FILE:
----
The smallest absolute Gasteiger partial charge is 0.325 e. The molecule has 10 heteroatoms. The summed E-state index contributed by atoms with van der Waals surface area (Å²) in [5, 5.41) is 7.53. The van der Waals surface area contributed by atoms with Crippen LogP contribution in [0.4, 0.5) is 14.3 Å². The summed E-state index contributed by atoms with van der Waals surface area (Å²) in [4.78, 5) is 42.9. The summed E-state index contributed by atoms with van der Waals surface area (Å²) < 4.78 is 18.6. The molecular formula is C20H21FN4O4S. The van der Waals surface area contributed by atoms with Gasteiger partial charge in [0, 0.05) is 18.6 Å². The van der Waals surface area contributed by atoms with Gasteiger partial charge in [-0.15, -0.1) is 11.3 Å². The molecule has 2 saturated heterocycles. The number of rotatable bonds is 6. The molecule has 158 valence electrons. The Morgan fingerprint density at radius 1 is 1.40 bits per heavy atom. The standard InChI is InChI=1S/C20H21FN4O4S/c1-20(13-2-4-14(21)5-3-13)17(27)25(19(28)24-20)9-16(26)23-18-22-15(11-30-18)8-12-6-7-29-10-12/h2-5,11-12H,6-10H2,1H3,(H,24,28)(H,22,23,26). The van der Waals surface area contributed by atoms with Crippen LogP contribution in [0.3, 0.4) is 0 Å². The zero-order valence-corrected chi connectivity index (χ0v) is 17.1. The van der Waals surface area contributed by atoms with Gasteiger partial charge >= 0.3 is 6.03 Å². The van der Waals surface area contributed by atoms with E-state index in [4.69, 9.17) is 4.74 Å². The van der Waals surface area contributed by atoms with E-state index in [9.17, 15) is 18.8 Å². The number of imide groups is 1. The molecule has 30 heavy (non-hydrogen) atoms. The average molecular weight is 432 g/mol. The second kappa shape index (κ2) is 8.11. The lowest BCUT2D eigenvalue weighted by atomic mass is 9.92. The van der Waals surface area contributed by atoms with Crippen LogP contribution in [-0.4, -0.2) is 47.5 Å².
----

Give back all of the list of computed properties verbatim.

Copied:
The smallest absolute Gasteiger partial charge is 0.325 e. The molecule has 10 heteroatoms. The summed E-state index contributed by atoms with van der Waals surface area (Å²) in [5, 5.41) is 7.53. The van der Waals surface area contributed by atoms with Crippen LogP contribution in [0.4, 0.5) is 14.3 Å². The summed E-state index contributed by atoms with van der Waals surface area (Å²) in [4.78, 5) is 42.9. The summed E-state index contributed by atoms with van der Waals surface area (Å²) < 4.78 is 18.6. The molecular formula is C20H21FN4O4S. The van der Waals surface area contributed by atoms with Gasteiger partial charge in [0, 0.05) is 18.6 Å². The van der Waals surface area contributed by atoms with Gasteiger partial charge in [-0.15, -0.1) is 11.3 Å². The molecule has 2 saturated heterocycles. The number of rotatable bonds is 6. The molecule has 158 valence electrons. The Morgan fingerprint density at radius 1 is 1.40 bits per heavy atom. The standard InChI is InChI=1S/C20H21FN4O4S/c1-20(13-2-4-14(21)5-3-13)17(27)25(19(28)24-20)9-16(26)23-18-22-15(11-30-18)8-12-6-7-29-10-12/h2-5,11-12H,6-10H2,1H3,(H,24,28)(H,22,23,26). The van der Waals surface area contributed by atoms with Crippen LogP contribution in [0.3, 0.4) is 0 Å². The zero-order valence-corrected chi connectivity index (χ0v) is 17.1. The van der Waals surface area contributed by atoms with Gasteiger partial charge >= 0.3 is 6.03 Å². The van der Waals surface area contributed by atoms with E-state index in [4.69, 9.17) is 4.74 Å². The van der Waals surface area contributed by atoms with E-state index in [9.17, 15) is 18.8 Å². The number of imide groups is 1. The molecule has 30 heavy (non-hydrogen) atoms. The average molecular weight is 432 g/mol. The second kappa shape index (κ2) is 8.11. The lowest BCUT2D eigenvalue weighted by atomic mass is 9.92. The van der Waals surface area contributed by atoms with Crippen LogP contribution in [-0.4, -0.2) is 47.5 Å².